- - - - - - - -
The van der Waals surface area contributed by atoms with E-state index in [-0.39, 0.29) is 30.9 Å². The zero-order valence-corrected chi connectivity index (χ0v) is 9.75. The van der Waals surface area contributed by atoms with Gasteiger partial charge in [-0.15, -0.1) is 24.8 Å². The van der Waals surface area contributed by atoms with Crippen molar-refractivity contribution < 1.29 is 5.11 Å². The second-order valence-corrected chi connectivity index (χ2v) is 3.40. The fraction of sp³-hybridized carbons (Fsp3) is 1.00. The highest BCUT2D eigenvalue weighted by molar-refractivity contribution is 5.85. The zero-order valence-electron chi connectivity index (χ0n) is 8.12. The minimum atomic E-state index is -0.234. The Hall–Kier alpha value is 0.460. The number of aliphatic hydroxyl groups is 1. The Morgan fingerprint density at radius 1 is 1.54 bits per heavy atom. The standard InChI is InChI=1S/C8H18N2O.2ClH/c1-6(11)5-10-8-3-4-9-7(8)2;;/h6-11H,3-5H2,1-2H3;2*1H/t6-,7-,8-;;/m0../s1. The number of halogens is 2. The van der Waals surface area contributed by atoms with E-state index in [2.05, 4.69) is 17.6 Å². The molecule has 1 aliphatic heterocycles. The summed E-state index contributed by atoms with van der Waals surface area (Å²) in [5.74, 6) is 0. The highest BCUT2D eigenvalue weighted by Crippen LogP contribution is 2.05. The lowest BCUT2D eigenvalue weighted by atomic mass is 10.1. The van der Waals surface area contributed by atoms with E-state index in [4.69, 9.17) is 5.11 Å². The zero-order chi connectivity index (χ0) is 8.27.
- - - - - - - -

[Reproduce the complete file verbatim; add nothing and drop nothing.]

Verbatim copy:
The van der Waals surface area contributed by atoms with E-state index in [-0.39, 0.29) is 30.9 Å². The zero-order valence-corrected chi connectivity index (χ0v) is 9.75. The van der Waals surface area contributed by atoms with Gasteiger partial charge in [-0.15, -0.1) is 24.8 Å². The van der Waals surface area contributed by atoms with Crippen molar-refractivity contribution < 1.29 is 5.11 Å². The second-order valence-corrected chi connectivity index (χ2v) is 3.40. The fraction of sp³-hybridized carbons (Fsp3) is 1.00. The highest BCUT2D eigenvalue weighted by molar-refractivity contribution is 5.85. The zero-order valence-electron chi connectivity index (χ0n) is 8.12. The minimum atomic E-state index is -0.234. The Hall–Kier alpha value is 0.460. The number of aliphatic hydroxyl groups is 1. The Morgan fingerprint density at radius 1 is 1.54 bits per heavy atom. The standard InChI is InChI=1S/C8H18N2O.2ClH/c1-6(11)5-10-8-3-4-9-7(8)2;;/h6-11H,3-5H2,1-2H3;2*1H/t6-,7-,8-;;/m0../s1. The number of halogens is 2. The van der Waals surface area contributed by atoms with E-state index in [2.05, 4.69) is 17.6 Å². The molecule has 1 aliphatic heterocycles. The summed E-state index contributed by atoms with van der Waals surface area (Å²) in [5.74, 6) is 0. The highest BCUT2D eigenvalue weighted by Crippen LogP contribution is 2.05. The lowest BCUT2D eigenvalue weighted by atomic mass is 10.1. The van der Waals surface area contributed by atoms with E-state index in [4.69, 9.17) is 5.11 Å². The zero-order chi connectivity index (χ0) is 8.27.